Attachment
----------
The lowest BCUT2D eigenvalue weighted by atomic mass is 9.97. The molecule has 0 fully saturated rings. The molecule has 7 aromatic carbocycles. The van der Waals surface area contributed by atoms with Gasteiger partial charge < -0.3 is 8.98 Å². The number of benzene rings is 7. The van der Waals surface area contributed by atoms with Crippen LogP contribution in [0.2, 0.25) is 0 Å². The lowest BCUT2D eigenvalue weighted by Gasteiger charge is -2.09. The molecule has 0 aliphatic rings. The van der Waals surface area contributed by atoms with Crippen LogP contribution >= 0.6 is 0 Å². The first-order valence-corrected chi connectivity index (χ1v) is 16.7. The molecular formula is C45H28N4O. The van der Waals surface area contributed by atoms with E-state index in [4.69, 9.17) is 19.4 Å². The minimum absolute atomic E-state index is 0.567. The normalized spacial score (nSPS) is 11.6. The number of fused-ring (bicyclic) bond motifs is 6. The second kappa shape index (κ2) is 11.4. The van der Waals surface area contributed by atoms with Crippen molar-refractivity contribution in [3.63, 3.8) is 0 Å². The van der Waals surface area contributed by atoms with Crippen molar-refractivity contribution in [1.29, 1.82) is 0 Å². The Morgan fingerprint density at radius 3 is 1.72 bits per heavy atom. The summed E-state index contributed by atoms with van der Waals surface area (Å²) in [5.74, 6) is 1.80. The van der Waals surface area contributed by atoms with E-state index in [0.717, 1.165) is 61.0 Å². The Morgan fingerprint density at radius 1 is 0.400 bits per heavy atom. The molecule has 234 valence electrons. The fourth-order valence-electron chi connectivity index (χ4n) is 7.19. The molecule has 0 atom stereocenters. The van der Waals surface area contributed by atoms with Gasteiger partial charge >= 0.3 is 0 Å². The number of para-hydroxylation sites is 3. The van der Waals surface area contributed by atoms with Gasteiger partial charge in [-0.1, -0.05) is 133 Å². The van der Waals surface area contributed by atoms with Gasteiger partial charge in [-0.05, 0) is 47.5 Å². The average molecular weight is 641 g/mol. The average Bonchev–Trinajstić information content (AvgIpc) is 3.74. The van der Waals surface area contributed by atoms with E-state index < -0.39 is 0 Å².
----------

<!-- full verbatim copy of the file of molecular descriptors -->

The lowest BCUT2D eigenvalue weighted by atomic mass is 9.97. The molecule has 0 fully saturated rings. The molecule has 7 aromatic carbocycles. The van der Waals surface area contributed by atoms with Gasteiger partial charge < -0.3 is 8.98 Å². The number of benzene rings is 7. The van der Waals surface area contributed by atoms with Crippen LogP contribution in [0.2, 0.25) is 0 Å². The lowest BCUT2D eigenvalue weighted by Gasteiger charge is -2.09. The molecule has 0 aliphatic rings. The van der Waals surface area contributed by atoms with Crippen LogP contribution >= 0.6 is 0 Å². The first-order valence-corrected chi connectivity index (χ1v) is 16.7. The molecular formula is C45H28N4O. The van der Waals surface area contributed by atoms with E-state index in [4.69, 9.17) is 19.4 Å². The minimum absolute atomic E-state index is 0.567. The normalized spacial score (nSPS) is 11.6. The number of fused-ring (bicyclic) bond motifs is 6. The second kappa shape index (κ2) is 11.4. The van der Waals surface area contributed by atoms with Crippen molar-refractivity contribution in [3.63, 3.8) is 0 Å². The van der Waals surface area contributed by atoms with Crippen molar-refractivity contribution in [1.29, 1.82) is 0 Å². The Morgan fingerprint density at radius 3 is 1.72 bits per heavy atom. The summed E-state index contributed by atoms with van der Waals surface area (Å²) in [5.74, 6) is 1.80. The van der Waals surface area contributed by atoms with E-state index in [0.717, 1.165) is 61.0 Å². The Morgan fingerprint density at radius 1 is 0.400 bits per heavy atom. The molecule has 234 valence electrons. The fourth-order valence-electron chi connectivity index (χ4n) is 7.19. The molecule has 0 atom stereocenters. The van der Waals surface area contributed by atoms with Gasteiger partial charge >= 0.3 is 0 Å². The number of para-hydroxylation sites is 3. The van der Waals surface area contributed by atoms with Gasteiger partial charge in [-0.1, -0.05) is 133 Å². The van der Waals surface area contributed by atoms with Gasteiger partial charge in [-0.05, 0) is 47.5 Å². The average molecular weight is 641 g/mol. The average Bonchev–Trinajstić information content (AvgIpc) is 3.74. The van der Waals surface area contributed by atoms with E-state index < -0.39 is 0 Å².